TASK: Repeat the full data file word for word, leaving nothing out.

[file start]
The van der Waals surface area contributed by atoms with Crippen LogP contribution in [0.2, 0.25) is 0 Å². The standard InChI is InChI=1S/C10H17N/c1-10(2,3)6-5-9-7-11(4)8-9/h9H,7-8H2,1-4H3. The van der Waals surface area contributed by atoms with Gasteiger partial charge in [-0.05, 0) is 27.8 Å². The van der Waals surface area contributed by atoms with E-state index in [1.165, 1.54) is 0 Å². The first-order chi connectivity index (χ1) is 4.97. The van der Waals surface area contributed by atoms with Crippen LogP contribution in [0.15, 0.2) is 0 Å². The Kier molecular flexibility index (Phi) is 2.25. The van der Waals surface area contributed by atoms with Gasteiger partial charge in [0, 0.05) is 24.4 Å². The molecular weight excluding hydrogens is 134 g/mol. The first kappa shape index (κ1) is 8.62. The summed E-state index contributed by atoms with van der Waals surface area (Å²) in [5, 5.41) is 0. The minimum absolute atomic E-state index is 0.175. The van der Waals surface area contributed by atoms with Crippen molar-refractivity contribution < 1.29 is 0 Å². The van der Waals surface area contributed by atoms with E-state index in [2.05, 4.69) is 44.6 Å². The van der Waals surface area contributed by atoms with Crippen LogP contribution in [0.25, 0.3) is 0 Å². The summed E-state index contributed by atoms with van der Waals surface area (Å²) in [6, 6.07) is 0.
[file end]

The van der Waals surface area contributed by atoms with Crippen LogP contribution in [0.2, 0.25) is 0 Å². The standard InChI is InChI=1S/C10H17N/c1-10(2,3)6-5-9-7-11(4)8-9/h9H,7-8H2,1-4H3. The van der Waals surface area contributed by atoms with Gasteiger partial charge in [-0.05, 0) is 27.8 Å². The van der Waals surface area contributed by atoms with E-state index in [1.165, 1.54) is 0 Å². The first-order chi connectivity index (χ1) is 4.97. The van der Waals surface area contributed by atoms with Crippen LogP contribution in [0.15, 0.2) is 0 Å². The Kier molecular flexibility index (Phi) is 2.25. The van der Waals surface area contributed by atoms with Gasteiger partial charge in [0, 0.05) is 24.4 Å². The molecular weight excluding hydrogens is 134 g/mol. The first kappa shape index (κ1) is 8.62. The summed E-state index contributed by atoms with van der Waals surface area (Å²) in [5, 5.41) is 0. The minimum absolute atomic E-state index is 0.175. The van der Waals surface area contributed by atoms with Crippen molar-refractivity contribution < 1.29 is 0 Å². The van der Waals surface area contributed by atoms with E-state index in [2.05, 4.69) is 44.6 Å². The van der Waals surface area contributed by atoms with Crippen LogP contribution in [0.25, 0.3) is 0 Å². The summed E-state index contributed by atoms with van der Waals surface area (Å²) in [6, 6.07) is 0.